It’s about adjusting, being malleable and responding. Information, how it’s collected, where it goes, and how it is experienced needs to adjust according to the way the user is looking at it and touching it.  It needs to synch with where in space and time the person is focused and interested.

More simply, make everything you do as software-friendly as you possibly can. And then go partner with people whose brains and financial incentives are inextricably linked to the new hardware and software.

This presentation may communicate some of these ideas more effectively than a blog post:



Posted from London, England, United Kingdom.

Rethinking news for a world of ubiquitous connectivity

I gave a presentation on the implications of ubiquitous connectivity for journalism at the Rethinking Small Media event held at the University of London yesterday. The slides are here:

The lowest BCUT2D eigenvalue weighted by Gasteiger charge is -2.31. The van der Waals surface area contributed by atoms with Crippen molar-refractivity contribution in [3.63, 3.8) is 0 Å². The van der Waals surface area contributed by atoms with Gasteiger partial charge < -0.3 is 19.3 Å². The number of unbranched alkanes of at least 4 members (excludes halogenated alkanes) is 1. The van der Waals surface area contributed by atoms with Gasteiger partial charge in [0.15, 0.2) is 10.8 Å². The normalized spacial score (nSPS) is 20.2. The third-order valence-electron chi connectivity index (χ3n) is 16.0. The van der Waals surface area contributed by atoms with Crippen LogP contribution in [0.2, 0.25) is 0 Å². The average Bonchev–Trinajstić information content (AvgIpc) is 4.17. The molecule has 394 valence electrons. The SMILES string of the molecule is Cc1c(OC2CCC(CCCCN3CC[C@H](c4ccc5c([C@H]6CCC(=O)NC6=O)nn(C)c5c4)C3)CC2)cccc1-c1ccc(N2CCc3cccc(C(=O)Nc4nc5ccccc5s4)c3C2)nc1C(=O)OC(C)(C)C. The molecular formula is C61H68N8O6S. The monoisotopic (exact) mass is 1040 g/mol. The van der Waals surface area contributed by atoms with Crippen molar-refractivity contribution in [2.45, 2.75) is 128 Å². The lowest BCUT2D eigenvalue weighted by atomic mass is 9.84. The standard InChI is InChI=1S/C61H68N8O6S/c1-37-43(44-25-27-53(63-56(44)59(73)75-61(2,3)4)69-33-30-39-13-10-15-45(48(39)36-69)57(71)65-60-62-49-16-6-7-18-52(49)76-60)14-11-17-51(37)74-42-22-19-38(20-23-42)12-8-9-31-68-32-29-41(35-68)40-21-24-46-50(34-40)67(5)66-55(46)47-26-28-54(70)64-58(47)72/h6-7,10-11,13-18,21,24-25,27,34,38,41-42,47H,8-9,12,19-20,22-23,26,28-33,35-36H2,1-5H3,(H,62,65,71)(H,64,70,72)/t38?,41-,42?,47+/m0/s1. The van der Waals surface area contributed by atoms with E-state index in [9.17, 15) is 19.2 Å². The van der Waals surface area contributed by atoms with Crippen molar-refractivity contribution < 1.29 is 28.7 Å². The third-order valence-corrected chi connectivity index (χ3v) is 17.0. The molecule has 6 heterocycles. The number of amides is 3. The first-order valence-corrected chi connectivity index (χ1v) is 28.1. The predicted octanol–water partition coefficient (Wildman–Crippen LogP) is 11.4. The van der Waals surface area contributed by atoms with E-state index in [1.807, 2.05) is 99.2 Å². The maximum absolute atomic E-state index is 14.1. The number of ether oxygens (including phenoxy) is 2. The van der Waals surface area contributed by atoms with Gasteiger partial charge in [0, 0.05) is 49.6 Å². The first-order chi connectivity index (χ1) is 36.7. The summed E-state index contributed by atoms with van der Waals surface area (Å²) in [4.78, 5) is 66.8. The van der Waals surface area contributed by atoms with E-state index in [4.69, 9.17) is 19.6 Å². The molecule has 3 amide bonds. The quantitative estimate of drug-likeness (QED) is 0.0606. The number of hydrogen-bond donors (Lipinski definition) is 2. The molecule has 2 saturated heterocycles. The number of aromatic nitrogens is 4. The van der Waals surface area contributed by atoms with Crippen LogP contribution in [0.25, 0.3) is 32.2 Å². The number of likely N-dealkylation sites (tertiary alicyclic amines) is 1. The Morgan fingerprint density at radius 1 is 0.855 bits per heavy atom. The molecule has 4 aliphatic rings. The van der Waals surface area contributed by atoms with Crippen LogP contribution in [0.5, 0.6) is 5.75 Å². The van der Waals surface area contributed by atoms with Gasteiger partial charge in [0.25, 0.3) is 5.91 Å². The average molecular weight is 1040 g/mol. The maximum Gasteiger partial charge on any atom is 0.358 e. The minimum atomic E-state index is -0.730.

I realized by the time I finished talking that the point I really wanted to make was more about how important it is that we move the dialog away from an us v them view of small and big media. Fracturing a community that is mostly full of people trying to do good in the world is not helpful, even if the definition and method of doing good varies.

The more important issue is about protecting the open public space we call the Internet.

As the network begins adopting more and more nodes, more streams of nonhuman data, new connected devices, etc., we must work harder to ensure that the interests that make all these things possible are aligned with the principles that made the Internet such valuable infrastructure for people across the globe.

But, in the meantime, there are certainly some tangible things people from both small and big media can do to point in the right direction.

The list includes atomizing information, adding more context such as time and space, linking it, making it developer-friendly, and sharing it openly with partners, among other things.